The One Question That Will Make You Question Everything You Think Is Normal

Or, How A-Decade-Old YouTube Video Can Teach Us All A Tough But Valuable Lesson

Emily Steele

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Fellow Millennials (*maybe* some Gen Z-ers now that he’s making a comeback) will remember the circa 2010 “Marcel the Shell” YouTube video — that was popular before YouTube was YouTube — that features a tiny conch-like seashell with a glued-on googley eye and tiny plastic shoes shuffling around the floors of a house telling viewers about his irresistibly adorable, miniature life.

https://www.youtube.com/watch?v=VF9-sEbqDvU

Despite it’s strangeness, it’s very cute and very quotable, and once you start to watch it, you sort of can’t stop because it’s just clever enough to make you wonder what else the creative team could come up with.

Somewhere in between showing viewers his “pet” piece of lint and lentil “bean bag”, Marcel interrupts his home tour and says, “Some people tell me my head is too big for my body, and I say, ‘compared to what?’

(Jump to 2:42 for this scene.)

The other day, as I was thinking about all of the evaluative descriptors we use on a daily basis to take in our world, I thought about this on-the-nose interrogative response from Marcel the Shell.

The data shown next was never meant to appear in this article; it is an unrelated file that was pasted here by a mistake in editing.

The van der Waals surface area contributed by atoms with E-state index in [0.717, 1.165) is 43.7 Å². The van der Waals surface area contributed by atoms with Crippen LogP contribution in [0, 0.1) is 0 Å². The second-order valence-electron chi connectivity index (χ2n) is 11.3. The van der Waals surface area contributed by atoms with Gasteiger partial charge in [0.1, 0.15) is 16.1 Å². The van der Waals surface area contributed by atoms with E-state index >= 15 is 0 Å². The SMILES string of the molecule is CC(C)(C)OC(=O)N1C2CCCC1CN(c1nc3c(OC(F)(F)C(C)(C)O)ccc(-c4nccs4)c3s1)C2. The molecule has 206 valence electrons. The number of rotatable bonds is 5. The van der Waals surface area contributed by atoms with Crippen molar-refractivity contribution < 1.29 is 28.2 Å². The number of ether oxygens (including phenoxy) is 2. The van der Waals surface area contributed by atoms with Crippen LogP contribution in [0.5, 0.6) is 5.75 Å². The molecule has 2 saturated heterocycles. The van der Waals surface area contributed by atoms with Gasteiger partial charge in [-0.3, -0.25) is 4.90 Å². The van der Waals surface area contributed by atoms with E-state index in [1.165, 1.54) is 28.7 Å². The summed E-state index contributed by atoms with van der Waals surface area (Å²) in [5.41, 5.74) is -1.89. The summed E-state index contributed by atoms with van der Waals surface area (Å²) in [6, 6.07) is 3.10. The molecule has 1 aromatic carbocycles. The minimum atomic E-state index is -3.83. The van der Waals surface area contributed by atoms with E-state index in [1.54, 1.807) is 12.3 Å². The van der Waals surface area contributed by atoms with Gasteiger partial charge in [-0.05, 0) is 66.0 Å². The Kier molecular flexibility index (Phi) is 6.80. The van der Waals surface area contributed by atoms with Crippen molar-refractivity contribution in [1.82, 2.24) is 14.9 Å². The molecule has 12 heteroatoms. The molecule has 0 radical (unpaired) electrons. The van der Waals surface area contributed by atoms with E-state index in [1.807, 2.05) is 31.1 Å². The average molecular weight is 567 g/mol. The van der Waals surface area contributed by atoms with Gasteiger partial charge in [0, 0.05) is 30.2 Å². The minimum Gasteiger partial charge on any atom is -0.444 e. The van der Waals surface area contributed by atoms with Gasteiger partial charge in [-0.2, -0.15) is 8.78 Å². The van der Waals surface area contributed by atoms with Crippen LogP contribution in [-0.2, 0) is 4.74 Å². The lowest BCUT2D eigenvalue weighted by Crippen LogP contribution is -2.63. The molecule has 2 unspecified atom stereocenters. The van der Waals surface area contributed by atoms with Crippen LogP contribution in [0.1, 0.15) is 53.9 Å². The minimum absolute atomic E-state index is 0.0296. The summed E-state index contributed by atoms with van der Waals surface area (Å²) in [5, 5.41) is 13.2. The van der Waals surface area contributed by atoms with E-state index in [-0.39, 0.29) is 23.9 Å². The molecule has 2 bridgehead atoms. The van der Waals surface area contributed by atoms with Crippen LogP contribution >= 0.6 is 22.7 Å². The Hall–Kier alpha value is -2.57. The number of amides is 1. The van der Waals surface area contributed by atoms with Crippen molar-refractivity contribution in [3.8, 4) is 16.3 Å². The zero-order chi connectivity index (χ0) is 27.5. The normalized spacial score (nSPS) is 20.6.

***For my friends who spaced out during grammar lessons when I spaced *way* in and started salivating over sentence diagrams and parts of speech, I’m just talking about adjectives here — words that describe.***

You know how when you’re driving around and subconsciously narrating the world around you: “Oh that’s a big house,” “Yikes, that car is messed up,” “That’s a cute shop,” or — most frequently — “God, gas is expensive.”

Photo by Samuel Foster on Unsplash

Or you’re zoning out while someone’s talking and thinking, “I’ve got so much to do later,” “Her hair looks kind of odd,” “D@mn it’s cold in here.”

All of the bolded words here are adjectives (okay actually “so” is technically an

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Emily Steele

lifter of heavy things: thoughts, words, weights, burdensome beliefs